According to a new study, antenatal exposure to opioids may alter the brain function of infants. Opioids affect the area of the brain responsible for regulating emotions. The results of this study will be represented in RSNA’s (Radiological Society of North America’s) annual meeting.
The use of opioids in pregnant women is one of the major public health crisis. Opioids can not only harm maternal health, but it can also affect the health of a fetus or infant.
Newborn babies may suffer from neonatal abstinence syndrome (NAS) or drug withdrawal if they have an antenatal exposure to opioids. Such exposure has long-lasting effects on behavior and brain development.
According to the researchers, babies suffering from NAS need hospitalization and monitoring for a longer period. Besides, in some severe cases, there may be an additional need for treatment with opioids.
For early detection and management of NAS and improvement in behavioral and neurodevelopmental consequences in such children, it is important to understand how opioids affect brain development.
Rupa Radhakrishnan is an assistant professor in the department of radiology and imaging sciences at the IU School of Medicine in Indianapolis. According to her, there isn’t much information about the brain changes and their association with lasting neurological outcomes in children with antenatal exposure to opioids.
Various studies have observed how the continued use of opioids affects the brain of an adolescent or adult. But still, it isn’t certain whether environmental or social factors may affect these outcomes.
For understanding the opioids’ influence on the developing brain, it’s better to observe the brain activity of an infant immediately after birth. Moreover, it will also explain how opioid exposure can affect long-term outcomes by keeping in view the other environmental and social factors.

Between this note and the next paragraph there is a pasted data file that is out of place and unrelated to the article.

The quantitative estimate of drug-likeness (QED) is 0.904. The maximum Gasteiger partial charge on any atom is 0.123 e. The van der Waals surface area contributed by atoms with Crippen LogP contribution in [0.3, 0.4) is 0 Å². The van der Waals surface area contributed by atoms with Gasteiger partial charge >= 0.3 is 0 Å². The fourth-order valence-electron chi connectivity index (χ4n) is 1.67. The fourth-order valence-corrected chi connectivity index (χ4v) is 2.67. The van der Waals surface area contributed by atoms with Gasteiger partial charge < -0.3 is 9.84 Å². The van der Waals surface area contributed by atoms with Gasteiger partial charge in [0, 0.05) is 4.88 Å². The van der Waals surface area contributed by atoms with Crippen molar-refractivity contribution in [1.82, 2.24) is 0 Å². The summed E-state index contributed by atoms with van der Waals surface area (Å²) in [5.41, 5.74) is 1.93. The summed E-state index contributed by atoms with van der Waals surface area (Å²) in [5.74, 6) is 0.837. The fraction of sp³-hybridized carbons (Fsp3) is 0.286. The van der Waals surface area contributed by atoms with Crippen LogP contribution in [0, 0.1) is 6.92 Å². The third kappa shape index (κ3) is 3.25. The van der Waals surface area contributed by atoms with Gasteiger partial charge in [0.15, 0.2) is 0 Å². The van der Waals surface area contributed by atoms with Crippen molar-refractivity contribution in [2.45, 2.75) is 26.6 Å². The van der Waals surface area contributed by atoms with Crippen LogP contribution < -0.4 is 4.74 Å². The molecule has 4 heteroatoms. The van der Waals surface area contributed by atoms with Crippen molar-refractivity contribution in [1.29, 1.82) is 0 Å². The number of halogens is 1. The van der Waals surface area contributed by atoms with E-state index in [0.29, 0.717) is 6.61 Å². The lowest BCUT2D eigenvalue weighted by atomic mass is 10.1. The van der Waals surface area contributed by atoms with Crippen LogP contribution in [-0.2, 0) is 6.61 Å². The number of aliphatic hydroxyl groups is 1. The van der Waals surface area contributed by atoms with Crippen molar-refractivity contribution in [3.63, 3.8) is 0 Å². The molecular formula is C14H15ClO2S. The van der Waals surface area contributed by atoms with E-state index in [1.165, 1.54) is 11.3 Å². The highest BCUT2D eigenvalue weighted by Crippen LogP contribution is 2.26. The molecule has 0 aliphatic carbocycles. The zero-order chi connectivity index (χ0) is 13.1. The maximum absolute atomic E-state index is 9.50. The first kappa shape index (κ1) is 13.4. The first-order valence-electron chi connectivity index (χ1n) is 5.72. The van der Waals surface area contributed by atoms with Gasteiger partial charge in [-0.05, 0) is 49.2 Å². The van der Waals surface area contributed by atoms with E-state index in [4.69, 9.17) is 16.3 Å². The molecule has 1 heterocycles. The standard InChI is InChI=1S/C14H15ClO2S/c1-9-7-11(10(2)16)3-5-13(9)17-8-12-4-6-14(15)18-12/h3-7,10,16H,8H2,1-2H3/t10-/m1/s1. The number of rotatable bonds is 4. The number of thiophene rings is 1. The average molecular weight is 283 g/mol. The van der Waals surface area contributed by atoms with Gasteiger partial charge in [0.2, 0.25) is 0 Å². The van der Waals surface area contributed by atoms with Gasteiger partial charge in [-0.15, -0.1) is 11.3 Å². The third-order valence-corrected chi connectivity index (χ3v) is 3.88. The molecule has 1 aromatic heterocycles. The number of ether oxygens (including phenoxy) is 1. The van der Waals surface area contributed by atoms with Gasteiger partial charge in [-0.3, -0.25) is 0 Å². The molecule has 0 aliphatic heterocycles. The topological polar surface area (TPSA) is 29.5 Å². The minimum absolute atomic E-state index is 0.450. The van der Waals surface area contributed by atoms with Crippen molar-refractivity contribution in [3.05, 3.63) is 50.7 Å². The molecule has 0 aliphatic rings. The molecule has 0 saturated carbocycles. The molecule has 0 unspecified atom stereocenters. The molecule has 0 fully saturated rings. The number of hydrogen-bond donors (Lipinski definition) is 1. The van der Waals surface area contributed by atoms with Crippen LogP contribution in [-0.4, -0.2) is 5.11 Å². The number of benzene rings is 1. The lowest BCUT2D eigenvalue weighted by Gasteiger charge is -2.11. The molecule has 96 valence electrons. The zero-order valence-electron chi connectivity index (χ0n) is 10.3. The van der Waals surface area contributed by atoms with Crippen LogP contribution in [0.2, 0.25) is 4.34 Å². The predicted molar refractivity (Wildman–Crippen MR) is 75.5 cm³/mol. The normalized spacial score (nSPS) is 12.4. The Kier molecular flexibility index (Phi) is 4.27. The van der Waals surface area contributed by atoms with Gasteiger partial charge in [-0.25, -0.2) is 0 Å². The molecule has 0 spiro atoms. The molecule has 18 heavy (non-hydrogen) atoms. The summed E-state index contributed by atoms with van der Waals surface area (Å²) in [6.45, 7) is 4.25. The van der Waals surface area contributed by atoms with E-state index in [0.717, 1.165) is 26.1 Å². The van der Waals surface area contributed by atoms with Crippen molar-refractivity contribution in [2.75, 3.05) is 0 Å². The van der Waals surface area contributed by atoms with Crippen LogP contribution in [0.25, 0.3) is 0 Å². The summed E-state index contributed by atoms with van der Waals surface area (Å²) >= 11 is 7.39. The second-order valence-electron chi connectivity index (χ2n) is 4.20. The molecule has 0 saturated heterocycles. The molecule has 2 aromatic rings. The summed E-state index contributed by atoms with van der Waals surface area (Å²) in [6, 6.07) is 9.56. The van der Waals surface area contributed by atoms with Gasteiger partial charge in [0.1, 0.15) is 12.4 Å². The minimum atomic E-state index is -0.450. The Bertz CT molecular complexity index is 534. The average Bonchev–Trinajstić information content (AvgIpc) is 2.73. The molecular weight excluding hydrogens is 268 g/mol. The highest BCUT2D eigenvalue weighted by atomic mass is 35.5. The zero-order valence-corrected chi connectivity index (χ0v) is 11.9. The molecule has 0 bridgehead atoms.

A team of imaging scientists, psychologists, neonatologists, and obstetricians have cooperated to analyze the brains of nearly sixteen infants via resting-state fMRI (functional MRI). The fMRI detects alterations in blood flow and hence allows the researchers to evaluate brain activity.
Whereas by using resting-state fMRI, one can observe the connectivity between neural regions while the brain is in resting state. Dr, Radhakrishnan along with his fellow researchers has analyzed the amygdala’s functional connectivity.
The amygdala is a brain’s area that perceives and regulates emotions like fear, sadness, anger, and aggression. Among the sixteen full-term infants included in the study, eight were prenatally exposed to opioids and the remaining were not.
Imaging techniques like anatomical MRI and fMRI were used in infants while they were asleep. The brain maps were created and the right and left amygdala were observed to check the amygdala’s participation in the resting state networks.
Between the infants exposed to opioids and those who were unexposed, notable differences were observed in the amygdala connectivity to different brain areas. But still, there’s a need for further research to find the clinical implication of this finding.
According to Dr. Radhakrishnan, though there were differences in the outcomes of these two groups, further investigation is essential to validate and investigate the outcomes in larger studies.
Moreover, it is vital to understand alterations in brain function that results from antenatal opioids exposure. It may help researchers in identifying the best methods for NAS management in infants and improve the long-lasting consequences.